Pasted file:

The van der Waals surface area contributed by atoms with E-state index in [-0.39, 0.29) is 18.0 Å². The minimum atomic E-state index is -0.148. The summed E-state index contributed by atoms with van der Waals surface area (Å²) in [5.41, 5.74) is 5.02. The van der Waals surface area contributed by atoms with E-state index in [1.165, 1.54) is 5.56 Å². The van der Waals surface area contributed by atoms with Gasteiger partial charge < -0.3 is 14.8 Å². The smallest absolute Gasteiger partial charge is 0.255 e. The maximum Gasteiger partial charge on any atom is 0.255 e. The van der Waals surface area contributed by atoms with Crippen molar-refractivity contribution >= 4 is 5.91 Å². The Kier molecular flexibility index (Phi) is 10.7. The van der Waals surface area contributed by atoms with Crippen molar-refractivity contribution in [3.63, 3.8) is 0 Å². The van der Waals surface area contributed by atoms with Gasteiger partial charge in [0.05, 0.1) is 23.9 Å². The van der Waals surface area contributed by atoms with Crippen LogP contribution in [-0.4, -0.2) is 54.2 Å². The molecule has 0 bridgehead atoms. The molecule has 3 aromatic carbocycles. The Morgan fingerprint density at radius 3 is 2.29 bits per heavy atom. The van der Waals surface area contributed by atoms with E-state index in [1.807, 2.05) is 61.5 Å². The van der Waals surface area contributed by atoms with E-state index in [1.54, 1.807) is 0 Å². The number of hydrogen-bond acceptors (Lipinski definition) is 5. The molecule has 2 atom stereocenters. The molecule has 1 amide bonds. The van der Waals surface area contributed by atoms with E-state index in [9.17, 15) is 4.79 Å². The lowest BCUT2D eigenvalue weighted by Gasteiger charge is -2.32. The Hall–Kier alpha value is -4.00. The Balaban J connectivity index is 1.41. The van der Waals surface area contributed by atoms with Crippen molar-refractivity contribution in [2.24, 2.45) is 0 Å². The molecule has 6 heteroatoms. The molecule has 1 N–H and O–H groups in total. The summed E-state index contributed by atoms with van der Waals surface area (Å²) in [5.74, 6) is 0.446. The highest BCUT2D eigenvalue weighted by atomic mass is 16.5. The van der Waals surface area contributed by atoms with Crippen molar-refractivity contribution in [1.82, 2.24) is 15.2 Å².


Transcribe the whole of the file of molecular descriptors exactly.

The van der Waals surface area contributed by atoms with E-state index in [-0.39, 0.29) is 18.0 Å². The minimum atomic E-state index is -0.148. The summed E-state index contributed by atoms with van der Waals surface area (Å²) in [5.41, 5.74) is 5.02. The van der Waals surface area contributed by atoms with E-state index in [1.165, 1.54) is 5.56 Å². The van der Waals surface area contributed by atoms with Gasteiger partial charge < -0.3 is 14.8 Å². The smallest absolute Gasteiger partial charge is 0.255 e. The maximum Gasteiger partial charge on any atom is 0.255 e. The van der Waals surface area contributed by atoms with Crippen molar-refractivity contribution >= 4 is 5.91 Å². The Kier molecular flexibility index (Phi) is 10.7. The van der Waals surface area contributed by atoms with Crippen molar-refractivity contribution in [3.63, 3.8) is 0 Å². The van der Waals surface area contributed by atoms with Gasteiger partial charge in [0.05, 0.1) is 23.9 Å². The van der Waals surface area contributed by atoms with Crippen LogP contribution in [-0.4, -0.2) is 54.2 Å². The molecule has 0 bridgehead atoms. The molecule has 3 aromatic carbocycles. The Morgan fingerprint density at radius 3 is 2.29 bits per heavy atom. The van der Waals surface area contributed by atoms with E-state index in [1.807, 2.05) is 61.5 Å². The van der Waals surface area contributed by atoms with E-state index in [1.54, 1.807) is 0 Å². The number of hydrogen-bond acceptors (Lipinski definition) is 5. The molecule has 2 atom stereocenters. The molecule has 1 amide bonds. The van der Waals surface area contributed by atoms with E-state index in [9.17, 15) is 4.79 Å². The lowest BCUT2D eigenvalue weighted by Gasteiger charge is -2.32. The Hall–Kier alpha value is -4.00. The Balaban J connectivity index is 1.41. The van der Waals surface area contributed by atoms with Crippen molar-refractivity contribution in [2.24, 2.45) is 0 Å². The molecule has 6 heteroatoms. The molecule has 1 N–H and O–H groups in total. The summed E-state index contributed by atoms with van der Waals surface area (Å²) in [5.74, 6) is 0.446. The highest BCUT2D eigenvalue weighted by atomic mass is 16.5. The van der Waals surface area contributed by atoms with Crippen molar-refractivity contribution in [1.82, 2.24) is 15.2 Å².